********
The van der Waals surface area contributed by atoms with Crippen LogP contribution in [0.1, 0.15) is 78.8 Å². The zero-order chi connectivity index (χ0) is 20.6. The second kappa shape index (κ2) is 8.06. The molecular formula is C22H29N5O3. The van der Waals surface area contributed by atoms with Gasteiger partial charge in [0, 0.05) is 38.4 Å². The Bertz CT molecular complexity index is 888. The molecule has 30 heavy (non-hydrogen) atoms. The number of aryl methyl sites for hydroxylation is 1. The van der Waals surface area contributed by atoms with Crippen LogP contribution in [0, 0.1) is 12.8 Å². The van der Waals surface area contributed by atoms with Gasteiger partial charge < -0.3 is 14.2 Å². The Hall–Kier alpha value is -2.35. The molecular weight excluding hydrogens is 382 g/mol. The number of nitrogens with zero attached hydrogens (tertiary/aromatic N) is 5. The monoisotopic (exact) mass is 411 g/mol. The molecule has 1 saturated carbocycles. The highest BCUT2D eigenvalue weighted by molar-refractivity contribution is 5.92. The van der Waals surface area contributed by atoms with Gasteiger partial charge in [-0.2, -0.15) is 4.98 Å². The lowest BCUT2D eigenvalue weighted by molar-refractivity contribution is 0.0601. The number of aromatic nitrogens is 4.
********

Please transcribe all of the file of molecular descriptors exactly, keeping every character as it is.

The van der Waals surface area contributed by atoms with Crippen LogP contribution in [0.1, 0.15) is 78.8 Å². The zero-order chi connectivity index (χ0) is 20.6. The second kappa shape index (κ2) is 8.06. The molecular formula is C22H29N5O3. The van der Waals surface area contributed by atoms with Gasteiger partial charge in [0, 0.05) is 38.4 Å². The Bertz CT molecular complexity index is 888. The molecule has 30 heavy (non-hydrogen) atoms. The number of aryl methyl sites for hydroxylation is 1. The van der Waals surface area contributed by atoms with Crippen LogP contribution in [0, 0.1) is 12.8 Å². The van der Waals surface area contributed by atoms with Gasteiger partial charge < -0.3 is 14.2 Å². The Hall–Kier alpha value is -2.35. The molecular weight excluding hydrogens is 382 g/mol. The number of nitrogens with zero attached hydrogens (tertiary/aromatic N) is 5. The monoisotopic (exact) mass is 411 g/mol. The molecule has 1 saturated carbocycles. The highest BCUT2D eigenvalue weighted by molar-refractivity contribution is 5.92. The van der Waals surface area contributed by atoms with Gasteiger partial charge in [-0.2, -0.15) is 4.98 Å². The lowest BCUT2D eigenvalue weighted by molar-refractivity contribution is 0.0601. The number of aromatic nitrogens is 4.